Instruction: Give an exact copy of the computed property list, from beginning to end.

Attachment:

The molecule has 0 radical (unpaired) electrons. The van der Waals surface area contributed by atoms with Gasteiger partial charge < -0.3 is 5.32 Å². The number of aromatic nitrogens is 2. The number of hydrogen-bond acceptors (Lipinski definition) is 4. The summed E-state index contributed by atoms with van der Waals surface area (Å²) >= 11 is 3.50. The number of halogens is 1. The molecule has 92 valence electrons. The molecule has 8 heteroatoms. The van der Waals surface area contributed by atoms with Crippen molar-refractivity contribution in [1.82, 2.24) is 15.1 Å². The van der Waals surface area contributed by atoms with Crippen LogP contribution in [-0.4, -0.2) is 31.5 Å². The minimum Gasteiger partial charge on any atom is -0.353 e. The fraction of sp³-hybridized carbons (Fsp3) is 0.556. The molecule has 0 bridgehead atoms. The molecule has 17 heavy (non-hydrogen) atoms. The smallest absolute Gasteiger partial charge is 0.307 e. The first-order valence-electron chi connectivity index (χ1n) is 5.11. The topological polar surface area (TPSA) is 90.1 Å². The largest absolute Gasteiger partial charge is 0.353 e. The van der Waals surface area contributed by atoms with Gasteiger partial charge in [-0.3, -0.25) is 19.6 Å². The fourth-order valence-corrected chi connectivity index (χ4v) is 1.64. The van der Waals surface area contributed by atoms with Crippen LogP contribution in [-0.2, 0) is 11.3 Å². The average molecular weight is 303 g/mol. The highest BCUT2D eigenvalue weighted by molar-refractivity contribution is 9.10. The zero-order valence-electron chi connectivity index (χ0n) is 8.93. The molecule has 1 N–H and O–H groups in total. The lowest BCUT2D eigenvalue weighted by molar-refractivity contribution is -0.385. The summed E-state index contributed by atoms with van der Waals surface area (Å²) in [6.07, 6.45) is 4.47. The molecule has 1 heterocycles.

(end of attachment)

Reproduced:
The molecule has 0 radical (unpaired) electrons. The van der Waals surface area contributed by atoms with Gasteiger partial charge < -0.3 is 5.32 Å². The number of aromatic nitrogens is 2. The number of hydrogen-bond acceptors (Lipinski definition) is 4. The summed E-state index contributed by atoms with van der Waals surface area (Å²) >= 11 is 3.50. The number of halogens is 1. The molecule has 92 valence electrons. The molecule has 8 heteroatoms. The van der Waals surface area contributed by atoms with Crippen molar-refractivity contribution in [1.82, 2.24) is 15.1 Å². The van der Waals surface area contributed by atoms with Crippen LogP contribution in [-0.4, -0.2) is 31.5 Å². The minimum Gasteiger partial charge on any atom is -0.353 e. The fraction of sp³-hybridized carbons (Fsp3) is 0.556. The molecule has 0 bridgehead atoms. The molecule has 17 heavy (non-hydrogen) atoms. The smallest absolute Gasteiger partial charge is 0.307 e. The first-order valence-electron chi connectivity index (χ1n) is 5.11. The topological polar surface area (TPSA) is 90.1 Å². The largest absolute Gasteiger partial charge is 0.353 e. The van der Waals surface area contributed by atoms with Gasteiger partial charge in [-0.3, -0.25) is 19.6 Å². The fourth-order valence-corrected chi connectivity index (χ4v) is 1.64. The van der Waals surface area contributed by atoms with Crippen LogP contribution in [-0.2, 0) is 11.3 Å². The average molecular weight is 303 g/mol. The highest BCUT2D eigenvalue weighted by molar-refractivity contribution is 9.10. The zero-order valence-electron chi connectivity index (χ0n) is 8.93. The molecule has 1 N–H and O–H groups in total. The lowest BCUT2D eigenvalue weighted by molar-refractivity contribution is -0.385. The summed E-state index contributed by atoms with van der Waals surface area (Å²) in [6.07, 6.45) is 4.47. The molecule has 1 heterocycles.